FIVOS TRAVEL FILIPPAKIS MICHAEL MHTE License :1039E601074201
Dimokratias Street 29 L.Hersonisou Crete Greece P.C. 70014
V.A.T: EL 050630546
tel: +30 2897024428
T he 3rd largest town in Crete Rethymnon has an easy-going provincial air; it’s a place that moves slowly , the old town still preserves much of its Venetian and Turkish appearance. Here the streets are fascinating mix of generations of architecture, the Venetian buildings largely indistinguishable from the Turkish and all of them adapted by later generations.
Ornate wooden doors and balconies and ancient stone work crop up everywhere and there are a number of elaborate Turkish fountains hidden in obscure corners.
Your will also stumble across curious old stores, and craftsmen- often manufacturing lyhras, the Cretan violin-working away in their traditional get –up of high boots, trousers (vrakes) and black headscarves (sarikia).
The Venetian or inner harbor is the most attractive part of Rethymnon’s water front, these days its elegant 16th century lighthouse looks down on a line of fish taverns .
Rethymnon city center is the area around the 17th century Venetian Loggia, The Rimondi Fountain, nearby at the western end of Paleologou, half hidden under a blocked-of arcade, the fountain’s lion-head spouts still splash water down to a marble bowl, and nowadays they look out over Platia Petinaki, one of the liveliest areas in town.
South from the fountain, a line of cafes and taverns leads into Ethinikis Antistaseos, the market street. Turn right just before this and the backstreets lead to the fine Nerandzes Mosque (used for concerts but not open to the public) with its iconic minaret dominating the skyline. Up through the market area, the old city ends at the only surviving remnant of the city walls, the Porta Guora. Through the gate you emerge into the busy Platia Tessaron Martyron with its unprepossessing modern church. Almost directly opposite are the quiet and shady Public Gardens, a former Turkish cemetery now laid out with a fine variety of palms and other trees.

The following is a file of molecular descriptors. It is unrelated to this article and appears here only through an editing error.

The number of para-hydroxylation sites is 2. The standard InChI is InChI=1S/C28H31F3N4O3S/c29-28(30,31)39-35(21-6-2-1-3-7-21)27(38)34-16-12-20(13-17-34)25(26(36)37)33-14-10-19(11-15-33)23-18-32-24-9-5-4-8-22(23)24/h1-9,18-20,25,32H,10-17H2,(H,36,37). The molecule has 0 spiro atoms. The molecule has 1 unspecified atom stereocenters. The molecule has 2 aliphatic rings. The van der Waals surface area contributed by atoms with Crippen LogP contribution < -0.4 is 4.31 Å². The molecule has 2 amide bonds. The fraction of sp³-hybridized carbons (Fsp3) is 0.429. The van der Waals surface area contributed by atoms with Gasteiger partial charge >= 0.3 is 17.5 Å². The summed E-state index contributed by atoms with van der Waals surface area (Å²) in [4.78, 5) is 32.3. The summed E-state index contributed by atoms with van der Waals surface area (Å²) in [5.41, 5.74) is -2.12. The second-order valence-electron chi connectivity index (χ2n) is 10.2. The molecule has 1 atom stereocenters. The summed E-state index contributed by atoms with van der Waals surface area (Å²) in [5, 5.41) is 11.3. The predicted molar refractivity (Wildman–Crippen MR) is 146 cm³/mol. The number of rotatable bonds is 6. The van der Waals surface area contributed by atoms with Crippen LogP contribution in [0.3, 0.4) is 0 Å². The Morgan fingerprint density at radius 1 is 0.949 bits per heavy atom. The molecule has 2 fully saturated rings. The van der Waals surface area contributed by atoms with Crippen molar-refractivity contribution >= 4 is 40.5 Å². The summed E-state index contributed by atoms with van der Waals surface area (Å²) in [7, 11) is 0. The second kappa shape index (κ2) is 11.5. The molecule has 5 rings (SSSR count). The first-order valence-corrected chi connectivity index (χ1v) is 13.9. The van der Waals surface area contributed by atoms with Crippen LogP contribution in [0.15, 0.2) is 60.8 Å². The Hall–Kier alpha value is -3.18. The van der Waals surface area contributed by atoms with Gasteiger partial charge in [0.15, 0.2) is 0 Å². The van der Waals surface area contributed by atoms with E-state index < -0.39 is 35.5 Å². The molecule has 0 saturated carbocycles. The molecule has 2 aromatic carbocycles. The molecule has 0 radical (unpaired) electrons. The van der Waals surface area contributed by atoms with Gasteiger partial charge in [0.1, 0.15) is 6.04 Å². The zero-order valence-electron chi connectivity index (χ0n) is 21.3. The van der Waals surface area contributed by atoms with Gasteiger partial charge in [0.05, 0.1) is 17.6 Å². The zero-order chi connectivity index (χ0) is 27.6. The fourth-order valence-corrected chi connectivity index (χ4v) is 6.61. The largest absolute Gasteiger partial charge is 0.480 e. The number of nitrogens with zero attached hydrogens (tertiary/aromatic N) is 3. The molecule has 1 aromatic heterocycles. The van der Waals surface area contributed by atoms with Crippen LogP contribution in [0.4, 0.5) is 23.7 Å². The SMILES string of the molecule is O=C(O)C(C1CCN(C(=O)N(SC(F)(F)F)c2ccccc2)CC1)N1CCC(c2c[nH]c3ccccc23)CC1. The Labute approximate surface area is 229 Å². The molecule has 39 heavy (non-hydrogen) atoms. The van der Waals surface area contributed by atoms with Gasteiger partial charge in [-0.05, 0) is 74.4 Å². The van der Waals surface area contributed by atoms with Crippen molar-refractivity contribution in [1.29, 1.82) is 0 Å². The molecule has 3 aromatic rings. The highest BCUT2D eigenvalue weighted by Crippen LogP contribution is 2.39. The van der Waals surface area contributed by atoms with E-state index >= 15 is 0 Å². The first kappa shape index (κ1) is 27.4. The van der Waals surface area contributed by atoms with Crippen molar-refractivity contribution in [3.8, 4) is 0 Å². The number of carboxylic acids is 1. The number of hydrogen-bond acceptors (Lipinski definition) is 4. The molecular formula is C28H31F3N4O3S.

Katehaki (entrance) Daily April-Sept 08am- 19pm Oct.-March 08am-6pm 4Euro
The largest Venetian castle ever built, the Fortezza was a response, in the last quarter of the sixteenth century, to a series of pirate raids (by Barbarossa in 1538 and Uluch Ali in 1562 and 1571_) that had devastated the town. Designed by the Italian engineer Sforza Pallavicini, the mammoth edifice took a full ten years to build at a crippling cost and was large enough for the entire population to take shelter within its walls. In 1645 the Venetian city fell to the Turks.
M.Vernardhou 28 Mon-Sat 9.20am-14.30pm & 6pm-21.30pm 3 euro
The enjoyable museum, in a very nice restored 17th century Venetian mansion has two rooms filled with musical instruments, old photos, basketry, farm tools, traditional costumes and jewellery, lace, weaving and embroidery, knives and old wooden chests and pottery.